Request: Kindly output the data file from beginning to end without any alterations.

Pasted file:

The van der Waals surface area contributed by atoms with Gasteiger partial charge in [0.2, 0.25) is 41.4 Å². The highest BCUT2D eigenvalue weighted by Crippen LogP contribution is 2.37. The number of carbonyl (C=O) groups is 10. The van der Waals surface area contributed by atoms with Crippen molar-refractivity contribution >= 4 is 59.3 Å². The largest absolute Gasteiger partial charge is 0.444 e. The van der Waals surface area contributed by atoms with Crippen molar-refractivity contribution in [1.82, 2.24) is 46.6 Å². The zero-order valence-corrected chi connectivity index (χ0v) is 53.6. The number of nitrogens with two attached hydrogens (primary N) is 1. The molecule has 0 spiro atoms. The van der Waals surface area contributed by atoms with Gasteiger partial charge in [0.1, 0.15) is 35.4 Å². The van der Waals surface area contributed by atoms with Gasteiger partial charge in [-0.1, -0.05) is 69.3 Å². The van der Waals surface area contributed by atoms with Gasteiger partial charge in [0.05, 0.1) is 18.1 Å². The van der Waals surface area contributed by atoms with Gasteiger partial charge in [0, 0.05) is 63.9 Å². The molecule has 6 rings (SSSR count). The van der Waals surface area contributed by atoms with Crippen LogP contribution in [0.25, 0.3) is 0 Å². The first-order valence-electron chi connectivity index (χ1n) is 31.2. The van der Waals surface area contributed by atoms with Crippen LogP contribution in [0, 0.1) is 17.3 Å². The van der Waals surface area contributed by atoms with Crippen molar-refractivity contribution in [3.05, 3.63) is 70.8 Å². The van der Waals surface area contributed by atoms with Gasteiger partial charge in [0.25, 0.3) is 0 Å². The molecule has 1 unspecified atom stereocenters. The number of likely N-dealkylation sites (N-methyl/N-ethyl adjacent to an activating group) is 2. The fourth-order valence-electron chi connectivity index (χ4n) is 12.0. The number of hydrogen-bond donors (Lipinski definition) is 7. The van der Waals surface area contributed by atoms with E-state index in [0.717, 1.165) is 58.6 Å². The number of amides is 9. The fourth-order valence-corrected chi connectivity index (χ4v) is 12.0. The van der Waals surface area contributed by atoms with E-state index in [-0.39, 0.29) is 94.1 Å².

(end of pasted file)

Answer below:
The van der Waals surface area contributed by atoms with Gasteiger partial charge in [0.2, 0.25) is 41.4 Å². The highest BCUT2D eigenvalue weighted by Crippen LogP contribution is 2.37. The number of carbonyl (C=O) groups is 10. The van der Waals surface area contributed by atoms with Crippen molar-refractivity contribution >= 4 is 59.3 Å². The largest absolute Gasteiger partial charge is 0.444 e. The van der Waals surface area contributed by atoms with Crippen molar-refractivity contribution in [1.82, 2.24) is 46.6 Å². The zero-order valence-corrected chi connectivity index (χ0v) is 53.6. The number of nitrogens with two attached hydrogens (primary N) is 1. The molecule has 0 spiro atoms. The van der Waals surface area contributed by atoms with Gasteiger partial charge in [0.1, 0.15) is 35.4 Å². The van der Waals surface area contributed by atoms with Gasteiger partial charge in [-0.1, -0.05) is 69.3 Å². The van der Waals surface area contributed by atoms with Gasteiger partial charge in [0.05, 0.1) is 18.1 Å². The van der Waals surface area contributed by atoms with Gasteiger partial charge in [0, 0.05) is 63.9 Å². The molecule has 6 rings (SSSR count). The van der Waals surface area contributed by atoms with Crippen LogP contribution in [0.25, 0.3) is 0 Å². The first-order valence-electron chi connectivity index (χ1n) is 31.2. The van der Waals surface area contributed by atoms with Crippen LogP contribution in [0, 0.1) is 17.3 Å². The van der Waals surface area contributed by atoms with Crippen molar-refractivity contribution in [3.05, 3.63) is 70.8 Å². The van der Waals surface area contributed by atoms with Gasteiger partial charge in [0.25, 0.3) is 0 Å². The molecule has 1 unspecified atom stereocenters. The number of likely N-dealkylation sites (N-methyl/N-ethyl adjacent to an activating group) is 2. The fourth-order valence-electron chi connectivity index (χ4n) is 12.0. The number of hydrogen-bond donors (Lipinski definition) is 7. The van der Waals surface area contributed by atoms with E-state index in [0.717, 1.165) is 58.6 Å². The number of amides is 9. The fourth-order valence-corrected chi connectivity index (χ4v) is 12.0. The van der Waals surface area contributed by atoms with E-state index in [-0.39, 0.29) is 94.1 Å².